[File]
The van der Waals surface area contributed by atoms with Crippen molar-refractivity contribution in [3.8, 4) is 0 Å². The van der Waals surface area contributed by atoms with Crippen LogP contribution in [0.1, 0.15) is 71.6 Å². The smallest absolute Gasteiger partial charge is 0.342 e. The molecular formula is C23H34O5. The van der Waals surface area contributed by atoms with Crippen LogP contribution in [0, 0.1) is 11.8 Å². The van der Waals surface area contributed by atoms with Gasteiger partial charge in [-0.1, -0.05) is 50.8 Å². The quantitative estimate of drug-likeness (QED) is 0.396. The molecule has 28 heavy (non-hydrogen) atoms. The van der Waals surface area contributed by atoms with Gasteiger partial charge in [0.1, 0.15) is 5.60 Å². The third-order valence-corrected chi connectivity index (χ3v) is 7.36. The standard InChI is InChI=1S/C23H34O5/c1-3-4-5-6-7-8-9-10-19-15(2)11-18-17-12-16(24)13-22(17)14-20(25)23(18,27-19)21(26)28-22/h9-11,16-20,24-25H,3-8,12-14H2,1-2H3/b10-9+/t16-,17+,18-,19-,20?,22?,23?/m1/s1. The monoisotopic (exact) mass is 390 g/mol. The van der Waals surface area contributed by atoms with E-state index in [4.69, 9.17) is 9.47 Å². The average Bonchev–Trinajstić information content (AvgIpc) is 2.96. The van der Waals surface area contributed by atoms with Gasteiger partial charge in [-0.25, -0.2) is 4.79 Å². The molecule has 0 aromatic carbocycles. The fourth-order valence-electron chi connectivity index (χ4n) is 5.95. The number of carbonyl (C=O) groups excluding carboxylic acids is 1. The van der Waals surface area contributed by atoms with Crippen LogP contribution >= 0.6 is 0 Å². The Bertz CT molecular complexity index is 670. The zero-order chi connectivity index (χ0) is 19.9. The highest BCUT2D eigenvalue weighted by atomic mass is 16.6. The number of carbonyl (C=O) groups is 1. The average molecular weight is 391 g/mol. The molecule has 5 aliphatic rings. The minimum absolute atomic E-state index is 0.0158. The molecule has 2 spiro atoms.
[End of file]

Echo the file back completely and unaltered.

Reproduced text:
The van der Waals surface area contributed by atoms with Crippen molar-refractivity contribution in [3.8, 4) is 0 Å². The van der Waals surface area contributed by atoms with Crippen LogP contribution in [0.1, 0.15) is 71.6 Å². The smallest absolute Gasteiger partial charge is 0.342 e. The molecular formula is C23H34O5. The van der Waals surface area contributed by atoms with Crippen LogP contribution in [0, 0.1) is 11.8 Å². The van der Waals surface area contributed by atoms with Gasteiger partial charge in [-0.1, -0.05) is 50.8 Å². The quantitative estimate of drug-likeness (QED) is 0.396. The molecule has 28 heavy (non-hydrogen) atoms. The van der Waals surface area contributed by atoms with Gasteiger partial charge in [0.1, 0.15) is 5.60 Å². The third-order valence-corrected chi connectivity index (χ3v) is 7.36. The standard InChI is InChI=1S/C23H34O5/c1-3-4-5-6-7-8-9-10-19-15(2)11-18-17-12-16(24)13-22(17)14-20(25)23(18,27-19)21(26)28-22/h9-11,16-20,24-25H,3-8,12-14H2,1-2H3/b10-9+/t16-,17+,18-,19-,20?,22?,23?/m1/s1. The monoisotopic (exact) mass is 390 g/mol. The van der Waals surface area contributed by atoms with E-state index in [4.69, 9.17) is 9.47 Å². The average Bonchev–Trinajstić information content (AvgIpc) is 2.96. The van der Waals surface area contributed by atoms with Gasteiger partial charge in [-0.25, -0.2) is 4.79 Å². The molecule has 0 aromatic carbocycles. The fourth-order valence-electron chi connectivity index (χ4n) is 5.95. The number of carbonyl (C=O) groups excluding carboxylic acids is 1. The van der Waals surface area contributed by atoms with Crippen LogP contribution >= 0.6 is 0 Å². The Bertz CT molecular complexity index is 670. The zero-order chi connectivity index (χ0) is 19.9. The highest BCUT2D eigenvalue weighted by atomic mass is 16.6. The number of carbonyl (C=O) groups is 1. The average molecular weight is 391 g/mol. The molecule has 5 aliphatic rings. The minimum absolute atomic E-state index is 0.0158. The molecule has 2 spiro atoms.